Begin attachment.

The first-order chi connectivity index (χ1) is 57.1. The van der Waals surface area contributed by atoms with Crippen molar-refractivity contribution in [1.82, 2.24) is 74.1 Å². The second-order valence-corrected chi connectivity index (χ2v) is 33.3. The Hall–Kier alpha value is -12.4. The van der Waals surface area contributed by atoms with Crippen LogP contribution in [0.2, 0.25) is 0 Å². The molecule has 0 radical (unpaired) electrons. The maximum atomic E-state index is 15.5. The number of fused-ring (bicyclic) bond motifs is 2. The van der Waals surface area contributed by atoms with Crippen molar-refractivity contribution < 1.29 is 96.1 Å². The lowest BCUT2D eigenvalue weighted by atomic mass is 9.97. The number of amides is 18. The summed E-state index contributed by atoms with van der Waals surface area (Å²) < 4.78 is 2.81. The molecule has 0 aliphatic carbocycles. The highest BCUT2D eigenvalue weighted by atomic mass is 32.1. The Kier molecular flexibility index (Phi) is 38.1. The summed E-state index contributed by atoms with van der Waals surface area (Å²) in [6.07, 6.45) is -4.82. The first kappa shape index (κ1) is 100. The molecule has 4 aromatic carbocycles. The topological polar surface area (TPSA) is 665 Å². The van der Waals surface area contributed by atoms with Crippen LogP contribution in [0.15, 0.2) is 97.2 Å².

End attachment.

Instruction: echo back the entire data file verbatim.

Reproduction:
The first-order chi connectivity index (χ1) is 57.1. The van der Waals surface area contributed by atoms with Crippen molar-refractivity contribution in [1.82, 2.24) is 74.1 Å². The second-order valence-corrected chi connectivity index (χ2v) is 33.3. The Hall–Kier alpha value is -12.4. The van der Waals surface area contributed by atoms with Crippen LogP contribution in [0.2, 0.25) is 0 Å². The molecule has 0 radical (unpaired) electrons. The maximum atomic E-state index is 15.5. The number of fused-ring (bicyclic) bond motifs is 2. The van der Waals surface area contributed by atoms with Crippen molar-refractivity contribution < 1.29 is 96.1 Å². The lowest BCUT2D eigenvalue weighted by atomic mass is 9.97. The number of amides is 18. The summed E-state index contributed by atoms with van der Waals surface area (Å²) < 4.78 is 2.81. The molecule has 0 aliphatic carbocycles. The highest BCUT2D eigenvalue weighted by atomic mass is 32.1. The Kier molecular flexibility index (Phi) is 38.1. The summed E-state index contributed by atoms with van der Waals surface area (Å²) in [6.07, 6.45) is -4.82. The first kappa shape index (κ1) is 100. The molecule has 4 aromatic carbocycles. The topological polar surface area (TPSA) is 665 Å². The van der Waals surface area contributed by atoms with Crippen LogP contribution in [0.15, 0.2) is 97.2 Å².